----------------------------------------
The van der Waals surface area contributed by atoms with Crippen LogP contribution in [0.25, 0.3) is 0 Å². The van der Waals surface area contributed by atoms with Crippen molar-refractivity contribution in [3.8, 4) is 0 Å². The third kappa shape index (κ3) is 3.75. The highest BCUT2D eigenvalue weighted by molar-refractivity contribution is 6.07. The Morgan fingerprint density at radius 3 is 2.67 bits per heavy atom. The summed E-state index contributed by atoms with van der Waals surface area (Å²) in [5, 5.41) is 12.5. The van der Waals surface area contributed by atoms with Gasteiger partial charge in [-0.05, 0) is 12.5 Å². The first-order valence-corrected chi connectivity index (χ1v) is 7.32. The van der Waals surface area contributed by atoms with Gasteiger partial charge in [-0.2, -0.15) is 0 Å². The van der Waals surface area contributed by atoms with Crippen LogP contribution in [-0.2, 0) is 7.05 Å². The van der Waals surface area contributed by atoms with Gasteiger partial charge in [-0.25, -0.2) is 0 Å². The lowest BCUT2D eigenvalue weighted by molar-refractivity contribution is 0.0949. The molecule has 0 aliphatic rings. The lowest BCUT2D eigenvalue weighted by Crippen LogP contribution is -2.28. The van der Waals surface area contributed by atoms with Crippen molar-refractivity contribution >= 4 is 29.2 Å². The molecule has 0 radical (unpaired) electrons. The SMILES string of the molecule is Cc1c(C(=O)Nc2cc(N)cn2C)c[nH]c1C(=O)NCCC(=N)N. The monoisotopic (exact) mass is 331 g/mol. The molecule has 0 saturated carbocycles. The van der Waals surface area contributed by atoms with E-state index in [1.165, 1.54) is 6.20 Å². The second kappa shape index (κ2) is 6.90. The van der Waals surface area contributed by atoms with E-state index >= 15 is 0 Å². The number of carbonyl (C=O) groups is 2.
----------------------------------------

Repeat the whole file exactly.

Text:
The van der Waals surface area contributed by atoms with Crippen LogP contribution in [0.25, 0.3) is 0 Å². The van der Waals surface area contributed by atoms with Crippen molar-refractivity contribution in [3.8, 4) is 0 Å². The third kappa shape index (κ3) is 3.75. The highest BCUT2D eigenvalue weighted by molar-refractivity contribution is 6.07. The Morgan fingerprint density at radius 3 is 2.67 bits per heavy atom. The summed E-state index contributed by atoms with van der Waals surface area (Å²) in [5, 5.41) is 12.5. The van der Waals surface area contributed by atoms with Gasteiger partial charge in [-0.05, 0) is 12.5 Å². The first-order valence-corrected chi connectivity index (χ1v) is 7.32. The van der Waals surface area contributed by atoms with Gasteiger partial charge in [-0.2, -0.15) is 0 Å². The van der Waals surface area contributed by atoms with Crippen LogP contribution in [-0.2, 0) is 7.05 Å². The van der Waals surface area contributed by atoms with Gasteiger partial charge in [-0.25, -0.2) is 0 Å². The lowest BCUT2D eigenvalue weighted by molar-refractivity contribution is 0.0949. The molecule has 0 aliphatic rings. The lowest BCUT2D eigenvalue weighted by Crippen LogP contribution is -2.28. The van der Waals surface area contributed by atoms with Crippen molar-refractivity contribution >= 4 is 29.2 Å². The molecule has 0 radical (unpaired) electrons. The SMILES string of the molecule is Cc1c(C(=O)Nc2cc(N)cn2C)c[nH]c1C(=O)NCCC(=N)N. The monoisotopic (exact) mass is 331 g/mol. The molecule has 0 saturated carbocycles. The van der Waals surface area contributed by atoms with E-state index in [1.165, 1.54) is 6.20 Å². The second kappa shape index (κ2) is 6.90. The van der Waals surface area contributed by atoms with E-state index >= 15 is 0 Å². The number of carbonyl (C=O) groups is 2.